One of the Best Things About America Is That Colin Kaepernick Can Sit During the National Anthem

National Anthem at a NFL football game, September 13, 2010. Photo via Flickr

I have no problem if people refuse to stand for the national anthem.

This is America, after all. One of the things which makes this place great, which inspires millions upon millions of people to voluntarily stand in respect during our national anthem, is that we don’t force people into unwilling displays of nationalism.

North Korea does that sort of thing. It looks like people standing in rows frightened at the prospect that their wailing at the death of their dictator might be deemed insufficiently dramatic:

I’m also reminded of an old story from the Stalin era of the Soviet Union about the dangers of being the first person to stop applauding.

We don’t live that way in America. Which is pretty awesome.

So I’m fine with San Francisco 49’ers quarterback Colin Kaepernick not wanting to stand for the national anthem. I’m rolling my eyes a bit at those calling for him to be cut from the team over it. I don’t know much about football, but it seems you could make a better case for cutting him by pointing out that he’s not that great of a quarterback.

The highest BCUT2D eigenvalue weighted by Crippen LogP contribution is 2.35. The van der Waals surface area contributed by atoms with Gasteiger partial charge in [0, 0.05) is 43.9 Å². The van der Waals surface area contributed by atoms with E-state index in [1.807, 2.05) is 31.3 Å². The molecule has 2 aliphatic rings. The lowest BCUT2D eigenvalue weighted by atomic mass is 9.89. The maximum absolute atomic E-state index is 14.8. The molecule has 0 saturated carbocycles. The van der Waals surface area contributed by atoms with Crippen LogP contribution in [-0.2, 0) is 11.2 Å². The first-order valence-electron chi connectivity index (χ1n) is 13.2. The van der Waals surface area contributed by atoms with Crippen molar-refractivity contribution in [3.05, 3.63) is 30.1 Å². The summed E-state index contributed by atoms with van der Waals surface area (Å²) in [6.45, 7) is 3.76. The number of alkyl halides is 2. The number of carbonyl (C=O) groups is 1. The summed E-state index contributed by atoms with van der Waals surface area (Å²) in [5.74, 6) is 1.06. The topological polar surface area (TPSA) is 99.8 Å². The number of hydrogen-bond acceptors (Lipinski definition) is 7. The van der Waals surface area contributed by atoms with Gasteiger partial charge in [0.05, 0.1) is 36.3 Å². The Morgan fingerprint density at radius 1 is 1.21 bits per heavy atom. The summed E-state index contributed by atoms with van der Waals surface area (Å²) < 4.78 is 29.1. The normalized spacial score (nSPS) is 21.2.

But if we’re going to debate whether or not some random football player should stand for the national anthem, let me point out that Kaepernick’s case for it is…something less than compelling.

“I am not going to stand up to show pride in a flag for a country that oppresses black people and people of color,” says the person of color currently in year three of a six year, $144,000,000 contract to play football.

The America we’re living in simply doesn’t jibe with the America Kaepernick describes.

Which isn’t to say that America is perfect on race relations. Far from it. We are a nation still suffering from the grievous sins of the past (black slavery, the treatment of Native Americans, etc.) while we continue to make serious mistakes in the present (racial profiling in law enforcement, as one example).

Not helpful to our national conversation over these issues, though, is focusing on the insipid reasoning some pampered sports celebrity has for remaining seated during our national anthem.

So please stay seated if it suits you Mr. Kaepernick, but pardon me if I really don’t care.

Rob Port is the editor of SayAnythingBlog.com, a columnist for the Forum News Service, and host of the Plain Talk Podcast which you can subscribe to by clicking here.

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